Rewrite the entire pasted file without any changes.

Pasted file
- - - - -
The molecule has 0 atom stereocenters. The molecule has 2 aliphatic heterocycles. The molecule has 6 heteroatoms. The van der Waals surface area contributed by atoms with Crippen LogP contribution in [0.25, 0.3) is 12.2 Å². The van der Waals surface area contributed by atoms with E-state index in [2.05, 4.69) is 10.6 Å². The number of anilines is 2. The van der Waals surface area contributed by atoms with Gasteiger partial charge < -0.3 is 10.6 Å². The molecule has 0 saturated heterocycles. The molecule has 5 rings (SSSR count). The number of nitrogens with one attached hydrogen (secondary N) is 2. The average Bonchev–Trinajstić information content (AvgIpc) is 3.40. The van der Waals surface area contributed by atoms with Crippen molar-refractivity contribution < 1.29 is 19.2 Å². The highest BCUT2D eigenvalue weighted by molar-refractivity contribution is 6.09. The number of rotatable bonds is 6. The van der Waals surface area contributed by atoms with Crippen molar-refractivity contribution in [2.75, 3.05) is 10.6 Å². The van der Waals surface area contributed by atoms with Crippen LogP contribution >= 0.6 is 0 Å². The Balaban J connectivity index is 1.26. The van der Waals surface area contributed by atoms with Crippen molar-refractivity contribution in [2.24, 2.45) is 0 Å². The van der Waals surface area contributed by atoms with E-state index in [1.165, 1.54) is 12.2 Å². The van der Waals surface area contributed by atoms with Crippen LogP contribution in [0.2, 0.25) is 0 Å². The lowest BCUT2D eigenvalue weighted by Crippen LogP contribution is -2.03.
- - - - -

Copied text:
The molecule has 0 atom stereocenters. The molecule has 2 aliphatic heterocycles. The molecule has 6 heteroatoms. The van der Waals surface area contributed by atoms with Crippen LogP contribution in [0.25, 0.3) is 12.2 Å². The van der Waals surface area contributed by atoms with E-state index in [2.05, 4.69) is 10.6 Å². The number of anilines is 2. The van der Waals surface area contributed by atoms with Gasteiger partial charge < -0.3 is 10.6 Å². The molecule has 0 saturated heterocycles. The molecule has 5 rings (SSSR count). The number of nitrogens with one attached hydrogen (secondary N) is 2. The average Bonchev–Trinajstić information content (AvgIpc) is 3.40. The van der Waals surface area contributed by atoms with Crippen molar-refractivity contribution < 1.29 is 19.2 Å². The highest BCUT2D eigenvalue weighted by molar-refractivity contribution is 6.09. The number of rotatable bonds is 6. The van der Waals surface area contributed by atoms with Crippen molar-refractivity contribution in [2.75, 3.05) is 10.6 Å². The van der Waals surface area contributed by atoms with Crippen LogP contribution >= 0.6 is 0 Å². The Balaban J connectivity index is 1.26. The van der Waals surface area contributed by atoms with Crippen molar-refractivity contribution in [2.24, 2.45) is 0 Å². The van der Waals surface area contributed by atoms with E-state index in [1.165, 1.54) is 12.2 Å². The van der Waals surface area contributed by atoms with Crippen LogP contribution in [0.2, 0.25) is 0 Å². The lowest BCUT2D eigenvalue weighted by Crippen LogP contribution is -2.03.